"I was surprised that I felt embarrassed when I first found out," she admitted. "Because I think I'm very open-minded. I have friends who have bipolar. And you never judge your friends. You never felt like that was a big deal. But then when it's you, you somehow realize you have all this deeper stuff from when you were a kid."
The shame was two-fold, she continued, "Because you're embarrassed that you got this diagnosis. And then you're embarrassed that you're embarrassed. Because it shows that you, yourself are giving into that stigma."
When ultimately it was a total non-issue once Tomlinson got "on the right meds" and took her psychiatrist's words to heart.
"She was like, 'It's not a big deal, it's just information about you that helps you understand how to take care of yourself,'" she recalled. "I mean, it's like if you found out you're allergic to something. You wouldn't be like, 'Oh my god, I'm the weakest person alive. I'm broken.' You'd just be like, 'Oh, okay. So we just don't have peanuts. That's fine.'"
Tomlinson acknowledged that the process wasn't entirely smooth for her—"So much of religion is like, 'Well if you were praying about it, if you were good with God, that would fix everything'"—which is precisely why she wanted to incorporate that story into her act. "I wanted to talk about it," she explained, "because I'm like, 'I'm sure other people feel like this.'"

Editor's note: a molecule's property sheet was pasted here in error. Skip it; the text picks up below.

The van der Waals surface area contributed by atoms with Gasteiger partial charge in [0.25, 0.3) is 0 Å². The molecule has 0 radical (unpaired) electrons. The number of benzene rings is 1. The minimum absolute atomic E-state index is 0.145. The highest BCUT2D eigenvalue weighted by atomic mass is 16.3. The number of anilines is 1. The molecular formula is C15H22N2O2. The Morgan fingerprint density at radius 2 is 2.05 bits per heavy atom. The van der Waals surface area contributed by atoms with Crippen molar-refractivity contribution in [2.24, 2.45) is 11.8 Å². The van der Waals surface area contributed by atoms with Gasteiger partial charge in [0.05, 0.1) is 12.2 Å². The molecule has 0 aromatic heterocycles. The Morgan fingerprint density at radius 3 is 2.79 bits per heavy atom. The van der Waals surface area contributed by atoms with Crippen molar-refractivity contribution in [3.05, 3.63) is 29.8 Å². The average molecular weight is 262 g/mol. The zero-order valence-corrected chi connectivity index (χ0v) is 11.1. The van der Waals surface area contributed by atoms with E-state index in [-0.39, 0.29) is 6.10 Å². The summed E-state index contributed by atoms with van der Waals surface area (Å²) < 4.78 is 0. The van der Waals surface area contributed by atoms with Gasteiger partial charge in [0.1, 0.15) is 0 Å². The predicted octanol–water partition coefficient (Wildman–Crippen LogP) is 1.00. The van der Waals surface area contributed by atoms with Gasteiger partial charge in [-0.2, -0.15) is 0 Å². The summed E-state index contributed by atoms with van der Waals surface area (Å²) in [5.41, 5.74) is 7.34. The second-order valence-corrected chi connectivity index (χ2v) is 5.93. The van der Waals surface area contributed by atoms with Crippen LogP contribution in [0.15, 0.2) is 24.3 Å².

Still, finding a way to not only address things like mental health and losing her mom to cancer when she was just 8 years old, but also make it seem funny, was kind of a tough nut to crack.
"I don't think I could have done those jokes five years ago—I certainly tried," Tomlinson shared. "There were a couple lines in the long chunk about my mom dying that I had written years and years ago, but I just didn't have the maturity as a performer to pull it off."
Because in order for an audience to feel comfortable laughing at your misfortune, "They have to believe that you're okay," she noted. And at 22, as much as she wanted to believe she was fine, coping with that loss—and her fears that she, too, might die young—took years of therapy.
"I didn't know all of that when I was younger and just trying to make my experiences funny for myself," said Tomlinson. "I'm like, 'I want to make fun of this because it's something bad that happened to me and if I turn it into a joke, then it's taking the power back.' And now it was a little bit more like, 'Oh, I want to do jokes about this because hopefully it will make other people feel better.'"
Now, said Tomlinson, currently working on a movie loosely based on her life, it's easy to deliver lines like, "Do you think I'd be this successful at my age if I had a live mom? She's in heaven. I'm on Netflix. It all worked out." As Tomlinson put it, she and her three younger sisters "make jokes about this all the time. It's hilarious to us."
She acknowledges that others still struggle to find the funny, noting that neither her dad Eric Tomlinson nor her stepmom watch her acts. "It's just not for them," she explained of her brand of comedy. "They would not be a fan of mine if I wasn't their daughter either. It's just not their bag."
Ultimately, "It was hard to get to that place and accept that not everybody was going to love that," she admitted of making the swerve from more church-appropriate material, "and get over my own internalized guilt and shame about not being, like, a good Christian. Not being Christian at all, really."
But no matter how tough it was to think about "disappointing my family," she continued, "I was just like, 'This is not how I speak.' Like, I swear and make jokes. I just wanted to be able to say whatever I wanted."
Condom jokes included.
Netflix Is A Joke: The Festival will run from April 28 to May 8 in Los Angeles.